On Sunday, July 23, Elder Kimball and several other elders sat in Vauxhall Chapel, in Preston, England. This was not an ornate Anglican Church like Westminster Abbey—rather a humble two-story building with two doors, two chimneys and six windows. The chapel belonged to the Reverend James Fielding, brother to one of the elders. Elder Kimball said, “We sat praying to the Lord to open the way for us to preach. The door was opened. Without any request for the privilege, Mr. Fielding announced that an Elder of the Latter-day Saints would preach at three o’clock in the afternoon” That afternoon, Heber C. Kimball declared that, “…an angel had visited the earth and committed the everlasting gospel to man”. Unknown to Elder Kimball, some of the congregation had seen, “dreams and visions of the very men whom the Lord had sent into their midst. Heber C. Kimball, especially upon his arrival in Preston was recognized”.
These missionaries enjoyed immediate success. The first baptisms in England happened in the River Ribble on July 30, 1837. Heber C. Kimball described the first baptisms as follows:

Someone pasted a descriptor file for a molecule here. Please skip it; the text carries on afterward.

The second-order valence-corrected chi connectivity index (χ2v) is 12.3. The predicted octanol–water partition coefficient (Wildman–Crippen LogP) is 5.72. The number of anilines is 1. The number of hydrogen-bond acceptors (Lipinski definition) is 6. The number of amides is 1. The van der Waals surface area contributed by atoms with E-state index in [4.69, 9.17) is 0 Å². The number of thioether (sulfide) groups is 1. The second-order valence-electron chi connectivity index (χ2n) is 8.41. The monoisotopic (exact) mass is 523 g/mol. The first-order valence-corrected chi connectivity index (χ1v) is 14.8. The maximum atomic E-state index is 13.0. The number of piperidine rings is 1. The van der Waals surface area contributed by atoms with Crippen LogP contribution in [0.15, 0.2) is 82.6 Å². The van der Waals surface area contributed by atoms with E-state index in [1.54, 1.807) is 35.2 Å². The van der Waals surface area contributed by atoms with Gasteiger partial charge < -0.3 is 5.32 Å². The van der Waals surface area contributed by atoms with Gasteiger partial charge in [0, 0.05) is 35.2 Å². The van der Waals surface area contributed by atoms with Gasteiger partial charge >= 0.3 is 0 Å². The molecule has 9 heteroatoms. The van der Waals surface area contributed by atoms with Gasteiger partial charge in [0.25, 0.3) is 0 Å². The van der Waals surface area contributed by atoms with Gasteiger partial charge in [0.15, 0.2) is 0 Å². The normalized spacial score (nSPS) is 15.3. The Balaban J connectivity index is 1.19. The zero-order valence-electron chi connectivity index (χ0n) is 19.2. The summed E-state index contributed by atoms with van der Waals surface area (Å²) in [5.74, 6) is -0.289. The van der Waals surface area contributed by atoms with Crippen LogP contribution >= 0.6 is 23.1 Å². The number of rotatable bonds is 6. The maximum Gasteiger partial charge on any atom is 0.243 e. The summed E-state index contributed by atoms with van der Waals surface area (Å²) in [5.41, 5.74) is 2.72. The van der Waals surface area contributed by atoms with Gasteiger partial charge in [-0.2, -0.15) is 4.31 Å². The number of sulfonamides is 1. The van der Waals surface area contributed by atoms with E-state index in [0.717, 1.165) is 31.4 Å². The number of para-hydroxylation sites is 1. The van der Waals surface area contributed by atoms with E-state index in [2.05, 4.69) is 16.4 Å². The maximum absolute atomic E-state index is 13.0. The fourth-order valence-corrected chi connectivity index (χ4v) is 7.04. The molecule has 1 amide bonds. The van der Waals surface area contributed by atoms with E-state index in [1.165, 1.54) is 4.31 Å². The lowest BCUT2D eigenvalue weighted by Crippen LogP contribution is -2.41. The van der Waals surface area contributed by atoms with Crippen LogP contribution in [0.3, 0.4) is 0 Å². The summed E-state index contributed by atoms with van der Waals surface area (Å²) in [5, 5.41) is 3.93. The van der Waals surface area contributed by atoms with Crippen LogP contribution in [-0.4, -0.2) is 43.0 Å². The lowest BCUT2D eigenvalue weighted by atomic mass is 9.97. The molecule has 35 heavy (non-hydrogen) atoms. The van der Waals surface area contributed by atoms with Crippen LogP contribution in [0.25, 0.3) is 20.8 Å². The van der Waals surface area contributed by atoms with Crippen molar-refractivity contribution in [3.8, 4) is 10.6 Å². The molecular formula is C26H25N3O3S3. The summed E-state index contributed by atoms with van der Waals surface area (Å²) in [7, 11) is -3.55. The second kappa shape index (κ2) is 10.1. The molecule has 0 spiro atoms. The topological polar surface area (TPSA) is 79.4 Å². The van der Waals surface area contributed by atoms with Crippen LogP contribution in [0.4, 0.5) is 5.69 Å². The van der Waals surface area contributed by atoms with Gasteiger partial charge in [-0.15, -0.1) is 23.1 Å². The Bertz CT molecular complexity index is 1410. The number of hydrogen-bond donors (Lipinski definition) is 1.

“I had the pleasure, about 9 a.m., of baptizing nine individuals and hailing them brethren and sisters in the kingdom of God. These were the first persons baptized into the Church in a foreign land, and only the eighth day after our arrival in Preston.
A circumstance took place which I cannot refrain from mentioning, for it will show the eagerness and anxiety of some in that land to obey the Gospel. Two of the male candidates, when they had changed their clothes at a distance of several rods from the place where I was standing in the water, were so anxious to obey the Gospel that they ran with all their might to the water, each wishing to be baptized first. The younger, George D. Watt, being quicker of foot than the elder, outran him, and came first into the water.”